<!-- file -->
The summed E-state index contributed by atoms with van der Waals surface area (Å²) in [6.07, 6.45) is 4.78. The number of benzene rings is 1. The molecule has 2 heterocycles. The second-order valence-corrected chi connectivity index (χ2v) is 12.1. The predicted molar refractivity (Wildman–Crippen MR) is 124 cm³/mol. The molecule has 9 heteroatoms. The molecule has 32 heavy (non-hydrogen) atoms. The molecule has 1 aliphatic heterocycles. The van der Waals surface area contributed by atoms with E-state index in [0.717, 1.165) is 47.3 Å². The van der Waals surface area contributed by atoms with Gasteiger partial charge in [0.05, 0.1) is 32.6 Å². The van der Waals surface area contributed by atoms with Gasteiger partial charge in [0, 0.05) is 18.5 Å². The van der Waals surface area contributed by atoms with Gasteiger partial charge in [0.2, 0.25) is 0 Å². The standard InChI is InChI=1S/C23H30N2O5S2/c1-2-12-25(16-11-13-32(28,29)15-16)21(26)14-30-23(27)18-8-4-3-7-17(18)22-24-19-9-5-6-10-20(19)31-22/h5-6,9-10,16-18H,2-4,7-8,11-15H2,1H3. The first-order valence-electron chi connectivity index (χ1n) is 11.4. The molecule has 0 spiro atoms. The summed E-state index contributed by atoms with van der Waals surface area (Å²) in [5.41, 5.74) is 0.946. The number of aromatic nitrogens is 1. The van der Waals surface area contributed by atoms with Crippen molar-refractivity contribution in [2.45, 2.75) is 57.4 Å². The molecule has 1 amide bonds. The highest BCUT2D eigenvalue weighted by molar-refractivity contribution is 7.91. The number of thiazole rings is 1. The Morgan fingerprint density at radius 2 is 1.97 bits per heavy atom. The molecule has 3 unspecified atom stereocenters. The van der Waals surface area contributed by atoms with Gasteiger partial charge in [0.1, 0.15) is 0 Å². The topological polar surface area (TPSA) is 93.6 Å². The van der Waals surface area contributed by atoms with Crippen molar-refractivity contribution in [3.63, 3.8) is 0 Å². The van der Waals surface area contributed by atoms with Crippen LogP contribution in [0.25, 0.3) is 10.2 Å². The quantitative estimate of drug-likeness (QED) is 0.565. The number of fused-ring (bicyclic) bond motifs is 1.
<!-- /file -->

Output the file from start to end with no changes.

The summed E-state index contributed by atoms with van der Waals surface area (Å²) in [6.07, 6.45) is 4.78. The number of benzene rings is 1. The molecule has 2 heterocycles. The second-order valence-corrected chi connectivity index (χ2v) is 12.1. The predicted molar refractivity (Wildman–Crippen MR) is 124 cm³/mol. The molecule has 9 heteroatoms. The molecule has 32 heavy (non-hydrogen) atoms. The molecule has 1 aliphatic heterocycles. The van der Waals surface area contributed by atoms with E-state index in [0.717, 1.165) is 47.3 Å². The van der Waals surface area contributed by atoms with Gasteiger partial charge in [0.05, 0.1) is 32.6 Å². The van der Waals surface area contributed by atoms with Gasteiger partial charge in [0, 0.05) is 18.5 Å². The van der Waals surface area contributed by atoms with Gasteiger partial charge in [0.2, 0.25) is 0 Å². The standard InChI is InChI=1S/C23H30N2O5S2/c1-2-12-25(16-11-13-32(28,29)15-16)21(26)14-30-23(27)18-8-4-3-7-17(18)22-24-19-9-5-6-10-20(19)31-22/h5-6,9-10,16-18H,2-4,7-8,11-15H2,1H3. The first-order valence-electron chi connectivity index (χ1n) is 11.4. The molecule has 0 spiro atoms. The summed E-state index contributed by atoms with van der Waals surface area (Å²) in [5.41, 5.74) is 0.946. The number of aromatic nitrogens is 1. The van der Waals surface area contributed by atoms with Crippen molar-refractivity contribution in [2.45, 2.75) is 57.4 Å². The molecule has 1 amide bonds. The highest BCUT2D eigenvalue weighted by molar-refractivity contribution is 7.91. The number of thiazole rings is 1. The Morgan fingerprint density at radius 2 is 1.97 bits per heavy atom. The molecule has 3 unspecified atom stereocenters. The van der Waals surface area contributed by atoms with Gasteiger partial charge in [0.1, 0.15) is 0 Å². The topological polar surface area (TPSA) is 93.6 Å². The van der Waals surface area contributed by atoms with Crippen molar-refractivity contribution in [3.63, 3.8) is 0 Å². The van der Waals surface area contributed by atoms with Crippen LogP contribution in [0.25, 0.3) is 10.2 Å². The quantitative estimate of drug-likeness (QED) is 0.565. The number of fused-ring (bicyclic) bond motifs is 1.